To refer the resolutions for the Address in reply to the speech from the Throne to a Select Committee.

Carried.

Charles Magill [Hamilton], from the Committee, reported the Address, which was then read a first and second time.

MAY IT PLEASE YOUR EXCELLENCY:

We, Her Majesty’s dutiful and loyal subjects, the Commons of Canada, in Provincial Parliament assembled, humbly thank Your Excellency for Your Gracious Speech at the opening of the present Session.

We learn with much satisfaction that, in conformity with the announcement which Your Excellency made to us at the end of the last Session of Parliament, a Deputation from the Canadian Ministry proceeded to London to confer with Her Majesty’s Government on questions of importance to the Province.

We are grateful to Your Excellency for having called us together at the earliest convenient moment after the return of the Deputation, in order that we may receive the report of their mission, and complete the important business which, at the conclusion of the last Session, was left unfinished.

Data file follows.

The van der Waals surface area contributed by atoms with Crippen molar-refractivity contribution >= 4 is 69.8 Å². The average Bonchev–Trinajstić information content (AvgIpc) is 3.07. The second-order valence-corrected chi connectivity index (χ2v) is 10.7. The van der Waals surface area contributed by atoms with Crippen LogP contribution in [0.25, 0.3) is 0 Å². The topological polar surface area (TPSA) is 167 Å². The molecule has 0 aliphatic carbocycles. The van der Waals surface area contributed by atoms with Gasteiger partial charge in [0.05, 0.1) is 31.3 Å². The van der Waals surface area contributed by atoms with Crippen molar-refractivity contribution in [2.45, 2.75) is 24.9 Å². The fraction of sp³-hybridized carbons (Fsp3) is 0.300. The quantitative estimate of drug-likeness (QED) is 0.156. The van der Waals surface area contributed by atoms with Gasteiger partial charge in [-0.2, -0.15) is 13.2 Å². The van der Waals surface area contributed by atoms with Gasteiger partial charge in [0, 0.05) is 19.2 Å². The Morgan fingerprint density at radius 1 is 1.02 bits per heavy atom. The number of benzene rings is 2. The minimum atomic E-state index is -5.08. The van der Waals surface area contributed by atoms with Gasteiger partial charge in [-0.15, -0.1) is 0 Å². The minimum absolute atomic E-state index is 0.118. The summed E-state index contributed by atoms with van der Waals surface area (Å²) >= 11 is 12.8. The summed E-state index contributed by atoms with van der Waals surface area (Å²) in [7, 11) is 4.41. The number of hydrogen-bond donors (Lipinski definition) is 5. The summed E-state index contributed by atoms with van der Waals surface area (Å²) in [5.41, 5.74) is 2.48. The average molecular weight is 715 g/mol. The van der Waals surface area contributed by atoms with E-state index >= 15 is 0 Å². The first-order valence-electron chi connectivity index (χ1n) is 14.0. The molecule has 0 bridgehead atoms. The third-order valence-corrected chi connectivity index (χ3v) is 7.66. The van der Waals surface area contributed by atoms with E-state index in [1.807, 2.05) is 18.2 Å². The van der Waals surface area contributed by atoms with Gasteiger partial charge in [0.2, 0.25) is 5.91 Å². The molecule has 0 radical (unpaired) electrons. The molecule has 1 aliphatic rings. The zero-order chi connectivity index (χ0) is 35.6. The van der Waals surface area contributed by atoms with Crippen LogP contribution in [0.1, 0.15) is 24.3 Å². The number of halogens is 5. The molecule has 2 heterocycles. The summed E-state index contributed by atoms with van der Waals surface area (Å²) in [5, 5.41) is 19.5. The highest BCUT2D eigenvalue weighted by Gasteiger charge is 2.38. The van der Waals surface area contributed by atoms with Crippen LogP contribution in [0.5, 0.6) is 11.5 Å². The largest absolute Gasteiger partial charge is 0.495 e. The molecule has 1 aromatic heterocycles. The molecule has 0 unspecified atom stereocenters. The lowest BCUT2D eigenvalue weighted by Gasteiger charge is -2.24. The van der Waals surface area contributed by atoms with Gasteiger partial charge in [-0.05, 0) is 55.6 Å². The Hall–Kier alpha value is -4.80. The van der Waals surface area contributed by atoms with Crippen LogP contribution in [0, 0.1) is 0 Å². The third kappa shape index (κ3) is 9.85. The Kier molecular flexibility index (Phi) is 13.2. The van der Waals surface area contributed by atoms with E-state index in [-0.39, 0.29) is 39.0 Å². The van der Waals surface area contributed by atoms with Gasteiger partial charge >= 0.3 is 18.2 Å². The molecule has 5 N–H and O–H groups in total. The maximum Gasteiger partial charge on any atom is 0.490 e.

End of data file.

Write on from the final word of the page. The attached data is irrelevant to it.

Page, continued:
We thank Your Excellency for having directed that the correspondence referring to the mission to England shall be communicated to us for our consideration.

We share with Your Excellency the belief, that the happy termination of the Civil War, which has for the last four years prevailed in the United States of America, cannot fail to exercise a beneficial influence on the commercial and industrial interests of this Province; and we trust, with Your Excellency, that the re-establishment of peace will lead to a constantly increasing development of friendly relations between cur people and the citizens of the great Republic.